By Lori Phillips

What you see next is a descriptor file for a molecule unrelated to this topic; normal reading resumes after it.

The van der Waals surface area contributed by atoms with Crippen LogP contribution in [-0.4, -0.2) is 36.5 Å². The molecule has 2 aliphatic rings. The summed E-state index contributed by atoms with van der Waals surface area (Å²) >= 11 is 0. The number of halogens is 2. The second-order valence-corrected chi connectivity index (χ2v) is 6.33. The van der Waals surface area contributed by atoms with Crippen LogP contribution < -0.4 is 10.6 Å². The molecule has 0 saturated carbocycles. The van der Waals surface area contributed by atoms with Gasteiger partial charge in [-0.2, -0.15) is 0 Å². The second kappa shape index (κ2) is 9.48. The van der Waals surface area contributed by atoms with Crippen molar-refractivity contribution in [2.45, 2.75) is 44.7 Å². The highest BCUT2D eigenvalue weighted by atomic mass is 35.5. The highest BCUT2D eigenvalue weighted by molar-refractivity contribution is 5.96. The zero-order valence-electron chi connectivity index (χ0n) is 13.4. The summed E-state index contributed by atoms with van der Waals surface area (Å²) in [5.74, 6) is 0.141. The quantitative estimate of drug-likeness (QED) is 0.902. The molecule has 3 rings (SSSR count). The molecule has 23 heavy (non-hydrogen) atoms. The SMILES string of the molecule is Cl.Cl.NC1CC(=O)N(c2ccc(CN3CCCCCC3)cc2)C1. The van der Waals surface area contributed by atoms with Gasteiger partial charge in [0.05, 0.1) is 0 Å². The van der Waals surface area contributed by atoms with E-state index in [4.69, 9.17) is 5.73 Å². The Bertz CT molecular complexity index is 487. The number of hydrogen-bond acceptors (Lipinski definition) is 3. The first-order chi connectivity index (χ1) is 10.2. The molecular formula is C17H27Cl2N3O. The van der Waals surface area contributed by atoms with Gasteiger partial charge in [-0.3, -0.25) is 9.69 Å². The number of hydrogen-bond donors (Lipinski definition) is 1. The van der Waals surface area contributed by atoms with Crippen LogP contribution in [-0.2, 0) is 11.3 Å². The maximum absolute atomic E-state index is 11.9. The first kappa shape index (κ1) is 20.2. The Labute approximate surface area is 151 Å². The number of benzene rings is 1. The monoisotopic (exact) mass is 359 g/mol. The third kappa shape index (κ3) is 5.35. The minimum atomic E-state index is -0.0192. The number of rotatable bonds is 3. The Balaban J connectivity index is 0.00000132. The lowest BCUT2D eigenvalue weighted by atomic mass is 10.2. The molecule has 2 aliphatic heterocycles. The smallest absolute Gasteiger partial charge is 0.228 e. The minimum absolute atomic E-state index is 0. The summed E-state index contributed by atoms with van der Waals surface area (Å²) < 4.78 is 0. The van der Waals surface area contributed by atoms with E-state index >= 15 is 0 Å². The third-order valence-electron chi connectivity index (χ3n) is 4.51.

In Roe v. SFBSC Management, LLC, No. 14-cv-03616 (N.D. Cal. Mar. 2, 2015), a federal district court in California rejected a night club’s attempt to compel arbitration by a class of performers who claimed they were misclassified as independent contractors. The court rejected the terms of the arbitration agreement as “substantively unconscionable” because they were too one sided: the performers (but not the night club and its affiliates) were restricted from bringing class actions and the parties had to bear costs equally. The court also found the agreement to be “procedurally unconscionable;” the employer presented the agreement to the performers while they were “mostly naked,” “rushed” them into signing, and told them they could not take the agreement home to review. Because the agreement was both substantively and procedurally unconscionable, the court declared it unenforceable. As the court stated, “arbitration, however valuable and strongly preferred, is meant only to provide an alternative forum to litigation, not to overstuff one party’s quiver . . . .” Moreover, the night club set an example of what not to do when presenting an arbitration agreement to one’s employees or independent contractors. Employers should give workers an opportunity to review and decline the arbitration agreement, and, at least, wait until the workers are wearing clothes.